Grey suits

Grey is the colour of the metropolitan and city life. From formal to informal, grey is a constant in men’s wardrobes. Wearing a grey suit is a well-considered choice, the point of arrival for stylistic maturity. Leaving aside the various nuances of the colour itself, a grey suit could be made of sharkskin, flannel (more or less worsted, plain or chalk-striped) herringbone, houndstooth, overchecked, mohair, birds eye, or even Prince of Wales… In a day suit, grey is a required choice for the world of work (most popular amongst politicians and businessmen), because it symbolises personal affirmation and professional resoluteness. Gianni Agnelli, the former head of Fiat, practically always wore grey plain. In its assertive neutrality, grey underlines the details, such as the choice of shirt, tie and shoes. It is perfect for a day’s work when combined with a blue shirt and brown shoes, but you only need to put on a pair of black brogues and a white shirt for evening appointments.

Blue suits

Much loved by progressive politicians and dandies in the 1800s, blue suits were worn to overstep the rigid colour code of the period, and today blue is the colour of the Democrats, worn by everybody, including young people when they approach the world of men’s styles, but also by the most elegant of the elegant. It is the colour par excellence for the nautical world (naval uniforms are generally blue). It emanates a sense of calmness and reliability. If combined with the perfect choice of fabric, it enables the wearer to express his own sense of aesthetics. A suit made of blue flannel is a must-have in a gentleman’s wardrobe, double-breasted or three-piece. In summer, blue becomes brighter and lighter, thereby greatly widening the range of possible colours to choose from. In contrast to grey, blue is the ideal suit for evening appointments. A dinner suit in midnight blue is a thing of rare beauty.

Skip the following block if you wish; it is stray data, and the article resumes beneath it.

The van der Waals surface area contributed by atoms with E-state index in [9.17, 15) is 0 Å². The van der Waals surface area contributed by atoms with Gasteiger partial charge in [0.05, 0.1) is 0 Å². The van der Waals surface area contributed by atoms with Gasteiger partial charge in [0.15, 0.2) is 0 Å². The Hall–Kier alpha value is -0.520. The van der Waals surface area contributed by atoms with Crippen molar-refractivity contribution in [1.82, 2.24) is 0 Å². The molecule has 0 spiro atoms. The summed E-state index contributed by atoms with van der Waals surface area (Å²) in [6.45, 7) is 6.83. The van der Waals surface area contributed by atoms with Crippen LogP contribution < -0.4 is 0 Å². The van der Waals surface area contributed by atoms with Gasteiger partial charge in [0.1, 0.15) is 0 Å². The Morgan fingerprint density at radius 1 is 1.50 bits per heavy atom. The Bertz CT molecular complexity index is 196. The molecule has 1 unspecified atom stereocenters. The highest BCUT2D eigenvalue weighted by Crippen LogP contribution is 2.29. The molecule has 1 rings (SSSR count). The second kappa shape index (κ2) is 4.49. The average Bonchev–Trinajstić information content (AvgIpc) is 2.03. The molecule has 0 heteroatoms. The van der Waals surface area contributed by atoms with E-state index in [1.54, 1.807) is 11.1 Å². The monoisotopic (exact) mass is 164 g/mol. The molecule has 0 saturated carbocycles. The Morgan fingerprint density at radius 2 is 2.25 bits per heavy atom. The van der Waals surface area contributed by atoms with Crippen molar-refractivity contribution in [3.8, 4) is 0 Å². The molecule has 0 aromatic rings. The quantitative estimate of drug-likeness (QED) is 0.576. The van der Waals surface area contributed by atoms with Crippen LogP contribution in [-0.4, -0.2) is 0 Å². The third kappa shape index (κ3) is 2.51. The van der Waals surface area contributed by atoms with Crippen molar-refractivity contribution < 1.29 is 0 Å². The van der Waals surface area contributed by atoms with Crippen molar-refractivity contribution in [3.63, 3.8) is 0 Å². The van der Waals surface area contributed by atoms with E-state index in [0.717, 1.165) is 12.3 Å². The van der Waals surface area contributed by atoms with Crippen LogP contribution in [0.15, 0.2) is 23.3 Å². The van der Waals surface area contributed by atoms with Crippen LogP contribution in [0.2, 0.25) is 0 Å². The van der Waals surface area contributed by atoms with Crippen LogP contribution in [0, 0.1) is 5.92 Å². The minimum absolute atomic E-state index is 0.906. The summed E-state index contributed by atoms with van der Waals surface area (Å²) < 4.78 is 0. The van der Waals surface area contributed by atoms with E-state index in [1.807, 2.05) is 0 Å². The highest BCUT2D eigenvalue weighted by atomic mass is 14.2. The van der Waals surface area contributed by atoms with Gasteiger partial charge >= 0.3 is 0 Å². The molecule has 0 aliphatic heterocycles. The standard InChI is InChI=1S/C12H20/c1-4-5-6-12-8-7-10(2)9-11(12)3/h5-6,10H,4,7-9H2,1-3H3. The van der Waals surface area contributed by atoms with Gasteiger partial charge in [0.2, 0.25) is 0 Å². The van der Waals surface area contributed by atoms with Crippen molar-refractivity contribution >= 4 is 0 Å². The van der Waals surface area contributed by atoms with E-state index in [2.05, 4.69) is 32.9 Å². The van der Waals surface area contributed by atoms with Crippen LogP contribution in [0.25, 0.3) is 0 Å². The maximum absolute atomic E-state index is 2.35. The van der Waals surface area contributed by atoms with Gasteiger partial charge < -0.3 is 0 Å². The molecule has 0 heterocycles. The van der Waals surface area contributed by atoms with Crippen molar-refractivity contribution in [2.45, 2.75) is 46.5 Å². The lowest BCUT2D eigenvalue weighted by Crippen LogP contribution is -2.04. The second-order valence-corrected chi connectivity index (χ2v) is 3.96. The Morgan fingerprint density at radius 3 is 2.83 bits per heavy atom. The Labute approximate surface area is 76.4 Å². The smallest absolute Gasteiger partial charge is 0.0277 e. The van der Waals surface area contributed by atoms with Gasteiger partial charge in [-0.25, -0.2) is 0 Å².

Sharkskin suit

The Italian word for sharkskin “grisaglia” derives from the French word “gris” meaning grey. For many years, a sharkskin suit was the suit par excellence. The Rat Pack (Frank Sinatra, Dean Martin, Sammy Davis Jr. and Peter Lawford) always wore sharkskin with a white shirt and black tie, as did the heroes of the TV series “Mad Men”, set in the 1960s. Sharkskin is still a classic amongst connoisseurs and it needs very skilful processing. It is obtained from white and black yarns crossing each other to form a pattern from which emerges a unique, intermittent colour tone. On the surface of the fabric, there are minute ridges in opposite directions (from right to left) in contrast to a prunelle. It is at its best in single-breasted suits. Blue or bordeaux are the best colours for accessories. Shoes should be either dark brown or black, depending on the occasion. In Britain, it is often called pick & pick, whereas sharkskin is the more common name in the USA.